(ii) The understanding of the dynamics of vortex tangles near solid walls is another outstanding fundamental question. The creation of quantum turbulence seems to be "seeded" by remanent vortices pre-existing in the superfluid. It was suggested that the evolution to fully-developed quantum turbulence as the amplitude of an oscillating structure increases may occur via a 2-stage process. First, shaking of the lines sloughs off a gas of small vortex rings, which reconnect to form a random tangle. This tangle itself behaves like a fluid of small viscosity undergoing laminar flow. Then at a higher velocity there is a second transition when the flow turns turbulent. We propose to test this picture experimentally.

All earlier experiments on the generation of quantum turbulence by oscillating structures have used objects with convex surfaces; the flow round them is classically unstable at a low velocity, so that the two supposed transitions are not clearly separated. In contrast, we propose experiments where the helium is inside a pill-box that oscillates about its axis, thus eliminating all flow over convex surfaces. The two transitions should then be well separated and identifiable as characteristic increases in damping. We will also illuminate the fundamental properties of the remanent vortices themselves, by investigating their pinning to microscopic protuberance. Recent measurements indicate that vortex pinning get weaker at low temperatures, perhaps through reconnections with lines of the mesh of remanent vortices. To test these results, we propose experiments in a spherical cell, a geometry in which pinned vortex loops are inherently unstable, as well as visualization of remanent vortices, both away from and near boundaries.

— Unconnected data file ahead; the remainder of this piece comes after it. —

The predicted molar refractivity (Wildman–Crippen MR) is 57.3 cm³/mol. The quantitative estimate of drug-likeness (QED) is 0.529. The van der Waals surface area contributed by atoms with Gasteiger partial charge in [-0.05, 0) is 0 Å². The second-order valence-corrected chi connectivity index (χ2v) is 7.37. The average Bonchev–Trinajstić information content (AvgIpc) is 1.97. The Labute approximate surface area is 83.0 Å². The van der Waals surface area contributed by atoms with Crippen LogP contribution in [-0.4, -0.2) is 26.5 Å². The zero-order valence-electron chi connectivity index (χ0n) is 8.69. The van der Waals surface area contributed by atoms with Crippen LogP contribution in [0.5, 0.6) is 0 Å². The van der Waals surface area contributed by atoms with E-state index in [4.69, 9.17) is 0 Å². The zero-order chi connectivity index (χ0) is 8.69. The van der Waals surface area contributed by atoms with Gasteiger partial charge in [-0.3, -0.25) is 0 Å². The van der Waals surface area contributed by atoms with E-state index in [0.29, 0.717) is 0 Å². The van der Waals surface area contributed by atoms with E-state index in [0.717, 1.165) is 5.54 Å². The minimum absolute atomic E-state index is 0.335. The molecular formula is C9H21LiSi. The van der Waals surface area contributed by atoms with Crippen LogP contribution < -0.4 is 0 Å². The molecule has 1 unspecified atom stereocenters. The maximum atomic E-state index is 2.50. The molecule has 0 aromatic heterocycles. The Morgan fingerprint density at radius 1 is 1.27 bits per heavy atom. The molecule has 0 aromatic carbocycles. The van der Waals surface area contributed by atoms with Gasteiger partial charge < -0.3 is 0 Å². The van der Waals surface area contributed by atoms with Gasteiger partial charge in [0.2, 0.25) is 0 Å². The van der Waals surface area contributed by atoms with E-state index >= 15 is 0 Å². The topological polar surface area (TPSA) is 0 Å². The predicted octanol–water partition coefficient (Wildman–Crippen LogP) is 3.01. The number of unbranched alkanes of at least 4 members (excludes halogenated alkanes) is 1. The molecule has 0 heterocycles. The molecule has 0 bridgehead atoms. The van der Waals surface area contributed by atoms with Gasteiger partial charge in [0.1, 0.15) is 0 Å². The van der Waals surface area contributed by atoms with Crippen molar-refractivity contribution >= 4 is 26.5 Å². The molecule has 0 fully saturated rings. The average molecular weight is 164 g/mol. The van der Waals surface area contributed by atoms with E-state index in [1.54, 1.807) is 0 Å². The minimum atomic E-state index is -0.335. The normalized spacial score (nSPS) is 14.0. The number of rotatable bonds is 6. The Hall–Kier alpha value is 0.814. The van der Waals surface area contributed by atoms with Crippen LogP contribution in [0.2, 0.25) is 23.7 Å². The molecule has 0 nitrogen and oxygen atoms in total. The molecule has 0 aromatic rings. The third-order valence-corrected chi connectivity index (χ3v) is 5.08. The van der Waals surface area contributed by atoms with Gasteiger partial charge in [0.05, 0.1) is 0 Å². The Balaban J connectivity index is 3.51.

Publications

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Description We have demonstrated the feasibility of creating a low-frequency oscillator that is likely to be useful in the investigation of dissipation and the creation of quantum vorticies in superfluid He-4.
Exploitation Route Other people working in the same area are likely to find our new oscillator design useful.
Sectors Aerospace, Defence and Marine,Energy,Other

 
Title High amplitude cryogenic oscillator